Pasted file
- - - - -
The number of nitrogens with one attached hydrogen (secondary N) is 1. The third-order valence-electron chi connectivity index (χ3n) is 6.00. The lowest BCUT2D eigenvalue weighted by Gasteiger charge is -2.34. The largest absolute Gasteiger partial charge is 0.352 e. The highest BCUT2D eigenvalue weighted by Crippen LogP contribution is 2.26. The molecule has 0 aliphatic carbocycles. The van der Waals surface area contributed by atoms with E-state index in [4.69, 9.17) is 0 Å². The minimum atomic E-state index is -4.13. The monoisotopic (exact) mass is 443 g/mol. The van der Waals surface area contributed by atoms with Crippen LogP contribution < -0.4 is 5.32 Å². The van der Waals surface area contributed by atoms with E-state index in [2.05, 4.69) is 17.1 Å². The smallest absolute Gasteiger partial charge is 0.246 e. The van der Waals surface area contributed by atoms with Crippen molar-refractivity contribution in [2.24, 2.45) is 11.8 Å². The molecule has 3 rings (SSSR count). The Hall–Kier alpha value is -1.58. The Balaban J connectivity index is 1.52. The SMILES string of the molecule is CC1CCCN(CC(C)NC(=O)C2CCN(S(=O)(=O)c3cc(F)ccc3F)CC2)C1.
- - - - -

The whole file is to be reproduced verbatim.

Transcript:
The number of nitrogens with one attached hydrogen (secondary N) is 1. The third-order valence-electron chi connectivity index (χ3n) is 6.00. The lowest BCUT2D eigenvalue weighted by Gasteiger charge is -2.34. The largest absolute Gasteiger partial charge is 0.352 e. The highest BCUT2D eigenvalue weighted by Crippen LogP contribution is 2.26. The molecule has 0 aliphatic carbocycles. The van der Waals surface area contributed by atoms with E-state index in [4.69, 9.17) is 0 Å². The minimum atomic E-state index is -4.13. The monoisotopic (exact) mass is 443 g/mol. The van der Waals surface area contributed by atoms with Crippen LogP contribution < -0.4 is 5.32 Å². The van der Waals surface area contributed by atoms with E-state index in [2.05, 4.69) is 17.1 Å². The smallest absolute Gasteiger partial charge is 0.246 e. The van der Waals surface area contributed by atoms with Crippen molar-refractivity contribution in [2.24, 2.45) is 11.8 Å². The molecule has 3 rings (SSSR count). The Hall–Kier alpha value is -1.58. The Balaban J connectivity index is 1.52. The SMILES string of the molecule is CC1CCCN(CC(C)NC(=O)C2CCN(S(=O)(=O)c3cc(F)ccc3F)CC2)C1.